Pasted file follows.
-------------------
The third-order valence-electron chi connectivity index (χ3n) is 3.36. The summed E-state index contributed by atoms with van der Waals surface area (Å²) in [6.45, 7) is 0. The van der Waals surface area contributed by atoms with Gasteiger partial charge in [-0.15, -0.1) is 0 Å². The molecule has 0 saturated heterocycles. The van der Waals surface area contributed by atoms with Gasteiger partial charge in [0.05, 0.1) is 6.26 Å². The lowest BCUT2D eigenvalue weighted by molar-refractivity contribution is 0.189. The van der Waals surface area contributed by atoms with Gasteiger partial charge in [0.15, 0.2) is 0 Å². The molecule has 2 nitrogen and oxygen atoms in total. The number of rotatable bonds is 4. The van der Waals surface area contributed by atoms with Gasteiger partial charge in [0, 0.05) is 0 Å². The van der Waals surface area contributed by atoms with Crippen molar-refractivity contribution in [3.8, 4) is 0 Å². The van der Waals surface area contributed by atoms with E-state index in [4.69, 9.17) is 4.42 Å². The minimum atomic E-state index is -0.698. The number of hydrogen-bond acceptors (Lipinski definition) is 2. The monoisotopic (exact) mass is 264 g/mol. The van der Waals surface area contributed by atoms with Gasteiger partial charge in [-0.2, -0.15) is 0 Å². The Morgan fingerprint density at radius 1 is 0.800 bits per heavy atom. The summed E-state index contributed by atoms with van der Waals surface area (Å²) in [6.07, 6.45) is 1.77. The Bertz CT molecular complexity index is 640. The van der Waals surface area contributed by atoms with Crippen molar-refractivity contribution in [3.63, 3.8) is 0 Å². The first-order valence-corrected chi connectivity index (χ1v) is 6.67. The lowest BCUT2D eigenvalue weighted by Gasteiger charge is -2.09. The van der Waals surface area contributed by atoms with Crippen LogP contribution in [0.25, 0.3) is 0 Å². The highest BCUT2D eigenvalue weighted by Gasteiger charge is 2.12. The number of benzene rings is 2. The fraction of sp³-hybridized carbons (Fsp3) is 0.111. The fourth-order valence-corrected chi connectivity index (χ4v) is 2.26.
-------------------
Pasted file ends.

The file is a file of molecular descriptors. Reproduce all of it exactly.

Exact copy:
The third-order valence-electron chi connectivity index (χ3n) is 3.36. The summed E-state index contributed by atoms with van der Waals surface area (Å²) in [6.45, 7) is 0. The van der Waals surface area contributed by atoms with Gasteiger partial charge in [-0.15, -0.1) is 0 Å². The molecule has 0 saturated heterocycles. The van der Waals surface area contributed by atoms with Gasteiger partial charge in [0.05, 0.1) is 6.26 Å². The lowest BCUT2D eigenvalue weighted by molar-refractivity contribution is 0.189. The van der Waals surface area contributed by atoms with Gasteiger partial charge in [0.15, 0.2) is 0 Å². The molecule has 2 nitrogen and oxygen atoms in total. The number of rotatable bonds is 4. The van der Waals surface area contributed by atoms with Gasteiger partial charge in [0, 0.05) is 0 Å². The van der Waals surface area contributed by atoms with Crippen molar-refractivity contribution in [3.8, 4) is 0 Å². The van der Waals surface area contributed by atoms with E-state index in [4.69, 9.17) is 4.42 Å². The minimum atomic E-state index is -0.698. The number of hydrogen-bond acceptors (Lipinski definition) is 2. The monoisotopic (exact) mass is 264 g/mol. The van der Waals surface area contributed by atoms with Gasteiger partial charge in [-0.2, -0.15) is 0 Å². The Morgan fingerprint density at radius 1 is 0.800 bits per heavy atom. The summed E-state index contributed by atoms with van der Waals surface area (Å²) in [6.07, 6.45) is 1.77. The Bertz CT molecular complexity index is 640. The van der Waals surface area contributed by atoms with Crippen molar-refractivity contribution in [3.63, 3.8) is 0 Å². The first-order valence-corrected chi connectivity index (χ1v) is 6.67. The lowest BCUT2D eigenvalue weighted by Gasteiger charge is -2.09. The van der Waals surface area contributed by atoms with Crippen LogP contribution in [0.25, 0.3) is 0 Å². The highest BCUT2D eigenvalue weighted by Gasteiger charge is 2.12. The number of benzene rings is 2. The fraction of sp³-hybridized carbons (Fsp3) is 0.111. The fourth-order valence-corrected chi connectivity index (χ4v) is 2.26.